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Baskurt E. Cranial and spinal imaging. In: Gay SB, Woodcock RJ, editors. Radiology Recall. 2nd ed. Philadelphia: Lippincott Williams and Wilkins, 2008; 700-70.  Back to cited text no. 4
    
5.
Dahnert W. Radiology Review Manual. 6th ed. Philadelphia: Lippincott Williams and Wilkins, 2007; 316-9.  Back to cited text no. 5
    
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Levy AD, Patel N, Dow N, Abbott RM, Miettinen M, Sobin LH. From the archives of the AFIP: Abdominal neoplasms in patients with neurofibromatosis type 1: Radiologic-pathologic correlation. Radiographics 2005;25:455-80.  Back to cited text no. 6
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Patronas NJ, Courcoutsakis N, Bromley CM, Katzman GL, MacCollin M, Parry DM. Intramedullary and spinal canal tumors in patients with neurofibromatosis 2: MR imaging findings and correlation with genotype. Radiology 2001;218:434-42.  Back to cited text no. 7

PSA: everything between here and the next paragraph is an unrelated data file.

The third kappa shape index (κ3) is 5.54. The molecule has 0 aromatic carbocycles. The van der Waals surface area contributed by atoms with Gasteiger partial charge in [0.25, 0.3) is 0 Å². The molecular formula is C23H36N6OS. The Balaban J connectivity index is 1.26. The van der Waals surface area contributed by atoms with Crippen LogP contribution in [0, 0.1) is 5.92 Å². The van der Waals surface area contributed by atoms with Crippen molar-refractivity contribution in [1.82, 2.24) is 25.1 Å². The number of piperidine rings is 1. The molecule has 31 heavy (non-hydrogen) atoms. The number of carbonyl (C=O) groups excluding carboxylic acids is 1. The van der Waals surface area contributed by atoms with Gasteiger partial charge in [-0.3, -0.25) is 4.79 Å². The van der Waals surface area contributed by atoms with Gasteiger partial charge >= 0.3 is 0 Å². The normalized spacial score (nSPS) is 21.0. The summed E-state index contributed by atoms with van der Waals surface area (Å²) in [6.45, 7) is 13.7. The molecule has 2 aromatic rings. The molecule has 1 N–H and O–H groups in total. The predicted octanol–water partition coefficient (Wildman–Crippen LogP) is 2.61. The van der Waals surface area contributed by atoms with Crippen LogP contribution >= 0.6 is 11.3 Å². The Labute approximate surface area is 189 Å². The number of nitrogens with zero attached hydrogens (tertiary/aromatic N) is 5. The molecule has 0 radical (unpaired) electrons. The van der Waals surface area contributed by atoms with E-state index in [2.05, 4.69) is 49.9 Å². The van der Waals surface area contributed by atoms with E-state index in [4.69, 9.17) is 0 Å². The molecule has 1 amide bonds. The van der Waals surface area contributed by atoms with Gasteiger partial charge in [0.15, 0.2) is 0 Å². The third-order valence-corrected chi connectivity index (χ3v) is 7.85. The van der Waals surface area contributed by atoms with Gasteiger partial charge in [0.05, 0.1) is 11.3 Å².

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8.
Bognanno JR, Edwards MK, Lee TA, Dunn DW, Roos KL, Klatte EC. Cranial MR imaging in neurofibromatosis. AJR Am J Roentgenol 1988;151:381-8.  Back to cited text no. 8
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Bunin GR, Needle M, Riccardi VM. Paternal age and sporadic neurofibromatosis 1: A case-control study and consideration of the methodologic issues. Genet Epidemiol 1997;14:507-16.  Back to cited text no. 9
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10.
Jacquemin C, Bosley TM, Liu D, Svedberg H, Buhaliqa A. Reassessment of sphenoid dysplasia associated with neurofibromatosis type 1. AJNR Am J Neuroradiol 2002;23:644-8.  Back to cited text no. 10
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11.
Jacquemin C, Bosley TM, Svedberg H. Orbit deformities in craniofacial neurofibromatosis type 1. AJNR Am J Neuroradiol 2003;24:1678-82.  Back to cited text no. 11